The formation of political societies, on the principles of the preceding prospectus, now proceeded rapidly. One was formed in Belfast, in October; another in Dublin, in November; and shortly after many others throughout the North, all under the denomination of United Irishmen. According to their constitution, the members were admitted by ballot; each member, previous to his election, was to take and subscribe the test at the close of their Declaration, page 315. A president, treasurer and secretary, committees of constitution, finance, correspondence, and of accommodation were appointed quarterly, for conducting the business of the society; and, to defray its expenses, and establish a fund, one guinea on admission, and one guinea annually, was to be paid by each member. On the 9th of December, 1792, this Society published the following Declaration.

"In the present great a;ra of reform, when unjust governments are falling in every quarter of Europe, when religious persecution is compelled to abjure her tyranny over conscience, when the rights of men are ascertained in theory, and that theory substantiated by practice, when antiquity can no longer defend absurd and oppressive forms against the common sense and common interests of mankind, when all government is acknowledged to originate from the people, vOL. Iv. 2 K

and to be so far only obligatory as it protects their rights and promotes their welfare; we think it our duty, as Irishmen, to come forward and state what we feel to be our heavy grievance, and what we know to be its effectual remedy. "We have no National Government."We are ruled by Englishmen, and the servants of Englishmen, whose object is the interest of another country, whose instrument is corruption, whose strength is the weakness of Ireland, and these men have the whole of the power and patronage of the country as means to seduce and subdue the honesty and the spirit of her representatives in the legislature. Such an extrinsic power, acting with uniform force in a direction too frequently opposite to the true line of our obvious interests, can be resisted with effect solely by unanimity, decision and spirit in the people, qualities which may be exerted most legally, constitutionally and efficaciously, by that great measure essential to the prosperity and freedom of Ireland— An equal Representation of all the People in Parliament.

"We do not here mention as grievances, the rejection of a place bill, of a pension bill, of a responsibility bill, the s.ile of peerages in one house, the corruption publicly avowed in the other, nor the notorious infamy of borough traffic between both; not that we are insensible of their enormity, but that we consider them as but symptoms of that mortal disease which corrodes the vitals of our constitution, and leaves to the people in their own government the shadow of a name.

"Impressed with these sentiments, we have agreed to form an association, to be called The Society of United Irishmen; and we do pledge ourselves to our country, and mutually to each other, that we will steadily support and endeavour by all due means to carry into effect the following resolutions:

"1. Resolved, that the weight of English influence in the Government of this country is so great as to require a cordial union among All the People of Ireland, to maintain that balance which is essential to the preservation of our liberties and the extension of our commerce.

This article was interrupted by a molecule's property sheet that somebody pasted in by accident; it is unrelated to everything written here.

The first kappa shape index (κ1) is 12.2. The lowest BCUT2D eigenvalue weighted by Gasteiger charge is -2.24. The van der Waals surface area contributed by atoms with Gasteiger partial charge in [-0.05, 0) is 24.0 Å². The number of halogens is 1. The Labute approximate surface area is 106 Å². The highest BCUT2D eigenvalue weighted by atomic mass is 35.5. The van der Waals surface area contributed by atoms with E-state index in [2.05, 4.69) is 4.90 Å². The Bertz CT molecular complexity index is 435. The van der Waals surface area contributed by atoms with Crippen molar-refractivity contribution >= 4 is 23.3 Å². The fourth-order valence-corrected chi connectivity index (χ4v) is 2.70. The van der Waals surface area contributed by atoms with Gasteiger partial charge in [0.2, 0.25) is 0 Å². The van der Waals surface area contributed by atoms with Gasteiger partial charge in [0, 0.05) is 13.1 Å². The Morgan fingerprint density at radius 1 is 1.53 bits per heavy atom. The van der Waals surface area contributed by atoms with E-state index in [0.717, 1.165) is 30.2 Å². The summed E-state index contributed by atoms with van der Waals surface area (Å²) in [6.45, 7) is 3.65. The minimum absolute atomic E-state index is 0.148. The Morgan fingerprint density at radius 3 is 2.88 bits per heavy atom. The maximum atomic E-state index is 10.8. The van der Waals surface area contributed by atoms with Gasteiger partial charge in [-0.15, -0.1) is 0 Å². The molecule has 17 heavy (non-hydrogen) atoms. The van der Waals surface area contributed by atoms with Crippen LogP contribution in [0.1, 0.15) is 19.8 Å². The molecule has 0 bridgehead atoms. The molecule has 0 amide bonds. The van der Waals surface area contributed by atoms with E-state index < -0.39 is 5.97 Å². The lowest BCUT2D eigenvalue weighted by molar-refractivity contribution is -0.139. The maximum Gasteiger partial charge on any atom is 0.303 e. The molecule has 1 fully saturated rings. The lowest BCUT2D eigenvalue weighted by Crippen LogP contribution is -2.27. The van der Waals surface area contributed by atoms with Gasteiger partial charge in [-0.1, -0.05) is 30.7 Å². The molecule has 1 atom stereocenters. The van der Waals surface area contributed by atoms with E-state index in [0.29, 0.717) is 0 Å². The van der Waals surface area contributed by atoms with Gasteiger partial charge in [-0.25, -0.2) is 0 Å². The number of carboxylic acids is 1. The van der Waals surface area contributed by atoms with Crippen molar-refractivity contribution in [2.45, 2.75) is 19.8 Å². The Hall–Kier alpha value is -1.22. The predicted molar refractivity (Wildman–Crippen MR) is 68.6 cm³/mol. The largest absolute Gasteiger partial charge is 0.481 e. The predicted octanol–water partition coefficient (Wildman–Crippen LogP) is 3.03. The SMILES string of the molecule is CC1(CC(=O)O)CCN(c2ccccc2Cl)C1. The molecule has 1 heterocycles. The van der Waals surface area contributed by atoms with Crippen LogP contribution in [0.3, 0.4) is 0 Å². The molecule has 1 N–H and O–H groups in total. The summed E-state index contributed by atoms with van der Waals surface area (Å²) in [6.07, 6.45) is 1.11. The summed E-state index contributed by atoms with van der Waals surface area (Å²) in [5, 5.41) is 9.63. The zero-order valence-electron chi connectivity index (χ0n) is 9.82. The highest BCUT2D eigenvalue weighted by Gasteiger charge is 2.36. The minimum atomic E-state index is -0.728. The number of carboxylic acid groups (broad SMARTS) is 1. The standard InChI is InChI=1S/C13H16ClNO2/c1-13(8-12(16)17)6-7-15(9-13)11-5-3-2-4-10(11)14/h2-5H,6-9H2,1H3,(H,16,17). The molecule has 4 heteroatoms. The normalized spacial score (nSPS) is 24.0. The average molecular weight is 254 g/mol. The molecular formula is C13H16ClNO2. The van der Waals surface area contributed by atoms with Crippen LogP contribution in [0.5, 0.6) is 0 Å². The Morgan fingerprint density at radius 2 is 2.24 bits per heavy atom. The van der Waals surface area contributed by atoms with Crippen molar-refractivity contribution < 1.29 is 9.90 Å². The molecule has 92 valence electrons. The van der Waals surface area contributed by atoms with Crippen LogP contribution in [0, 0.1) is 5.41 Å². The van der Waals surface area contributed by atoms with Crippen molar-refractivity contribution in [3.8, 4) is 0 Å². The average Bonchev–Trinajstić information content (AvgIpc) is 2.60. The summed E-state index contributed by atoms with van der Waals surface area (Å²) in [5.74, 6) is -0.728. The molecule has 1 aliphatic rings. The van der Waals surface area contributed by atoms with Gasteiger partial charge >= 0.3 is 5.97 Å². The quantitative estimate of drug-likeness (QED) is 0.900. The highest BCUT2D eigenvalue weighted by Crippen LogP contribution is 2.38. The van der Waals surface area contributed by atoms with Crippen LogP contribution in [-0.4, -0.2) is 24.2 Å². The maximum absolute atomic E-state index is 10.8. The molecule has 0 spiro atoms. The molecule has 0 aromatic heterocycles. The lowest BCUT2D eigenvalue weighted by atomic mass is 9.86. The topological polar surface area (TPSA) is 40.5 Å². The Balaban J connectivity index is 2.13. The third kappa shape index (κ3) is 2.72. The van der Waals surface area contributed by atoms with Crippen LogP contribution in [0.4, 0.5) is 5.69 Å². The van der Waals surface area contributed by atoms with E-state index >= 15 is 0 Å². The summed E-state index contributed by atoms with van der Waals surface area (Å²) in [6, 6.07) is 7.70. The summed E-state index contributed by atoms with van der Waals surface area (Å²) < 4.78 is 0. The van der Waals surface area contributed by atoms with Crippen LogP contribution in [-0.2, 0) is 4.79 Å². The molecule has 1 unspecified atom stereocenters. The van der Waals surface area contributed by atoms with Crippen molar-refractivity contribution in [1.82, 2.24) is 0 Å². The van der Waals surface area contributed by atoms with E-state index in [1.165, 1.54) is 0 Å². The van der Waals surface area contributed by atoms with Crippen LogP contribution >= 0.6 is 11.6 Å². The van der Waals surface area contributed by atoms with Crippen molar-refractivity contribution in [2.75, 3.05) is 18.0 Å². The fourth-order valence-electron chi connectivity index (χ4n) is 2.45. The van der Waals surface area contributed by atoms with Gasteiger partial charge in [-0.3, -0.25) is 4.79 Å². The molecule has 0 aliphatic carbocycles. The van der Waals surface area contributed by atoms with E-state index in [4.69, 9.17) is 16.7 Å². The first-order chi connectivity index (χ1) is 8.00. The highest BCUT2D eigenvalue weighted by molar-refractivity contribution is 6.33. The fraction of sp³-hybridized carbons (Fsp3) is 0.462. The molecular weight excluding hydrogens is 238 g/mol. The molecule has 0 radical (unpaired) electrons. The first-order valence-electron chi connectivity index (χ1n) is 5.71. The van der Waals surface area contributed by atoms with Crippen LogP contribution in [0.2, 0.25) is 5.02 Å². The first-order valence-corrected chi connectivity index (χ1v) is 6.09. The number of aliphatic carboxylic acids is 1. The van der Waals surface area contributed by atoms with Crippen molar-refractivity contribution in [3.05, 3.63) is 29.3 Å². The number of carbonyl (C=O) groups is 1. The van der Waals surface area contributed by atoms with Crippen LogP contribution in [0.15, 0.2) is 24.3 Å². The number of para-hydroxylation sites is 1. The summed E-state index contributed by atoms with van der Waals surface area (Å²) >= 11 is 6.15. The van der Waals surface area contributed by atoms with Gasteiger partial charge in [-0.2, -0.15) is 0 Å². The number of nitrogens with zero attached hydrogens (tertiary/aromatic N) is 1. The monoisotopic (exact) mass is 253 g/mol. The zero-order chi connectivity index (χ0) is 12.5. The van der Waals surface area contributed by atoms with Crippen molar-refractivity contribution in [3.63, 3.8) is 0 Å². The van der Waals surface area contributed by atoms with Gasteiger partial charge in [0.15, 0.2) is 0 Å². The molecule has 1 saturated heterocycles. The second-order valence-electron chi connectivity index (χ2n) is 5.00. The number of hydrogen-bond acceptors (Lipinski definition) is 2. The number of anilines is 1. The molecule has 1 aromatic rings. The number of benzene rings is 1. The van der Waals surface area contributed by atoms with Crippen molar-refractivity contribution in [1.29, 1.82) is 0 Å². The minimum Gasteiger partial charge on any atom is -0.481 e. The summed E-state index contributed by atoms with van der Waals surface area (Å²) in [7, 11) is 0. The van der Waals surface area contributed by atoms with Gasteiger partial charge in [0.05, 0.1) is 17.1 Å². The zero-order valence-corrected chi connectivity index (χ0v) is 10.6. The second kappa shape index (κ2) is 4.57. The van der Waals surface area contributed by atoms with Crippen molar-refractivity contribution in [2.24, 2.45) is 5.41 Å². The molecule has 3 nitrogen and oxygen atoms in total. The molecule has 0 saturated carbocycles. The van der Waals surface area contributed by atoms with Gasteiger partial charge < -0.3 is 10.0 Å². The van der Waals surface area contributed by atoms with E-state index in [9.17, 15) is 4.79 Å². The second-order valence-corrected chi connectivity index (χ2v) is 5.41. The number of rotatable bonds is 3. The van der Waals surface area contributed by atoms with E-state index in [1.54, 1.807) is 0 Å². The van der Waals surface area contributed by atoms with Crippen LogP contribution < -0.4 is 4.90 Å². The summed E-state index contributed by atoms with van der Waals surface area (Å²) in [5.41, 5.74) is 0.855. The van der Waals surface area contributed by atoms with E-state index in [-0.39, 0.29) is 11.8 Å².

"2. That the sole constitutional mode by which this influence can be opposed is by a complete and radical reform of the representation of the people in parliament.

"3. That no reform is practicable, efficacious or just, which shall not include Irishmen of every religious persuasion.

"Satisfied as we are that the intestine divisions among Irishmen have too often given encouragement and impunity to audacious and corrupt administrations in measures which but for these divisions they durst not have attempted, we submit our resolutions to the nation as the basis of our political faith.

"We have gone to what we conceive to be the root of the evil; we have stated what we conceive to be the remedy: with a parliament thus reformed everything is easy; without it nothing can be done; and we do call on and most earnestly exhort our countrymen in general to follow our example, and form similar societies in every quarter of the kingdom for the promotion of constitutional knowledge, the abolition of bi. gotry in religion and politics, and the equal distribution of the Rights of Man throughout all sects and denominations of Irishmen.

"The people, when thus collected, will feel their own weight, and secure that power which theory has already ad. mitted as their portion, and to which, if they be not aroused by their present provocations to vindicate it, they deserve to forfeit their pretensions for ever.

"James Napper Tandy, Secretary.

"TEST.—I, A. B. in the presence of God, do pledge my. self to my country that I will use all my abilities and influence in the attainment of an impartial and adequate representation of the Irish nation in parliament; and as a means of absolute and immediate necessity in the establishment of this chief good of Ireland, I will endeavour as much as lies in my abi. lity to forward a brotherhood of affection, an identity of in. terests, a communion of rights and an union of power among Irishmen of all religious persuasions, without which every reform in parliament must be partial, not national, inadequate to the wants, delusive to the wishes, and insufficient for the freedom and happiness of this country."

At this period a division took place between the catholics. Their nobles and several of their gentry, endeavoured to induce the committee to adopt the resolution of seeking no removal of the existing tyrannic penal laws, but iu the mauncr